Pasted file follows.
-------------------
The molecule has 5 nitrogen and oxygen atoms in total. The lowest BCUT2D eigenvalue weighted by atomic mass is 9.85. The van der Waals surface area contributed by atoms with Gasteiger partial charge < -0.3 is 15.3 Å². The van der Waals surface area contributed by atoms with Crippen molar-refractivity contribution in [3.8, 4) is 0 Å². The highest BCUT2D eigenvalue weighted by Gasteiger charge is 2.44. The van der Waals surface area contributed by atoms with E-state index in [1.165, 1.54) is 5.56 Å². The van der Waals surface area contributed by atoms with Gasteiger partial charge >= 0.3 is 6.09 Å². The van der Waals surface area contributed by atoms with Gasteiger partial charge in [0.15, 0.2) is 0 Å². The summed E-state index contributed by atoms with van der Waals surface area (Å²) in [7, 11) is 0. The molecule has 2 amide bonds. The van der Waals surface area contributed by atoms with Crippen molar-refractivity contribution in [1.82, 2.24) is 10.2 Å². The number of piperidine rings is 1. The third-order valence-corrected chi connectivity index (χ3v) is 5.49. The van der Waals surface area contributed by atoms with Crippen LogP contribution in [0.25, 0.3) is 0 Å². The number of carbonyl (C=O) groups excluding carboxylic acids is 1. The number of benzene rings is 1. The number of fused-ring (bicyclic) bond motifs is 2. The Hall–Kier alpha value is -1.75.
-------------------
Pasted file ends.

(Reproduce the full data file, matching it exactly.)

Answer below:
The molecule has 5 nitrogen and oxygen atoms in total. The lowest BCUT2D eigenvalue weighted by atomic mass is 9.85. The van der Waals surface area contributed by atoms with Gasteiger partial charge < -0.3 is 15.3 Å². The van der Waals surface area contributed by atoms with Crippen molar-refractivity contribution in [3.8, 4) is 0 Å². The highest BCUT2D eigenvalue weighted by Gasteiger charge is 2.44. The van der Waals surface area contributed by atoms with E-state index in [1.165, 1.54) is 5.56 Å². The van der Waals surface area contributed by atoms with Gasteiger partial charge >= 0.3 is 6.09 Å². The van der Waals surface area contributed by atoms with Gasteiger partial charge in [0.15, 0.2) is 0 Å². The summed E-state index contributed by atoms with van der Waals surface area (Å²) in [7, 11) is 0. The molecule has 2 amide bonds. The van der Waals surface area contributed by atoms with Crippen molar-refractivity contribution in [1.82, 2.24) is 10.2 Å². The number of piperidine rings is 1. The third-order valence-corrected chi connectivity index (χ3v) is 5.49. The van der Waals surface area contributed by atoms with Crippen LogP contribution in [0.25, 0.3) is 0 Å². The number of carbonyl (C=O) groups excluding carboxylic acids is 1. The number of benzene rings is 1. The number of fused-ring (bicyclic) bond motifs is 2. The Hall–Kier alpha value is -1.75.